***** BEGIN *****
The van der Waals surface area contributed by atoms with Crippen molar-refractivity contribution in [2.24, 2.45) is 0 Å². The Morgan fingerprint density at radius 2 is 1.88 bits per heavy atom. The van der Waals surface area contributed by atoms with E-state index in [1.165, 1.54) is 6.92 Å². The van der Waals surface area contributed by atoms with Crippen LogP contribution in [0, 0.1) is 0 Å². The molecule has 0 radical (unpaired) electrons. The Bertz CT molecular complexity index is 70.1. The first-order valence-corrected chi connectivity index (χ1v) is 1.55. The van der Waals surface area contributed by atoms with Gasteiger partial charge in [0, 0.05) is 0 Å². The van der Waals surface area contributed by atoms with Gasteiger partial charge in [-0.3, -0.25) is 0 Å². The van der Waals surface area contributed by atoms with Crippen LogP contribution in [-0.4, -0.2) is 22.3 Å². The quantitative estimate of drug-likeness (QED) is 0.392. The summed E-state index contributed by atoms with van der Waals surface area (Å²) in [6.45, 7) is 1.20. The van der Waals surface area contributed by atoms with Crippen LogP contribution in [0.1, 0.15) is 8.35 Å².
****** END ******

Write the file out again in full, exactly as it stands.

The van der Waals surface area contributed by atoms with Crippen molar-refractivity contribution in [2.24, 2.45) is 0 Å². The Morgan fingerprint density at radius 2 is 1.88 bits per heavy atom. The van der Waals surface area contributed by atoms with E-state index in [1.165, 1.54) is 6.92 Å². The van der Waals surface area contributed by atoms with Crippen LogP contribution in [0, 0.1) is 0 Å². The molecule has 0 radical (unpaired) electrons. The Bertz CT molecular complexity index is 70.1. The first-order valence-corrected chi connectivity index (χ1v) is 1.55. The van der Waals surface area contributed by atoms with Gasteiger partial charge in [0, 0.05) is 0 Å². The van der Waals surface area contributed by atoms with Gasteiger partial charge in [-0.3, -0.25) is 0 Å². The van der Waals surface area contributed by atoms with Crippen LogP contribution in [-0.4, -0.2) is 22.3 Å². The quantitative estimate of drug-likeness (QED) is 0.392. The summed E-state index contributed by atoms with van der Waals surface area (Å²) in [6.45, 7) is 1.20. The van der Waals surface area contributed by atoms with Crippen LogP contribution in [0.1, 0.15) is 8.35 Å².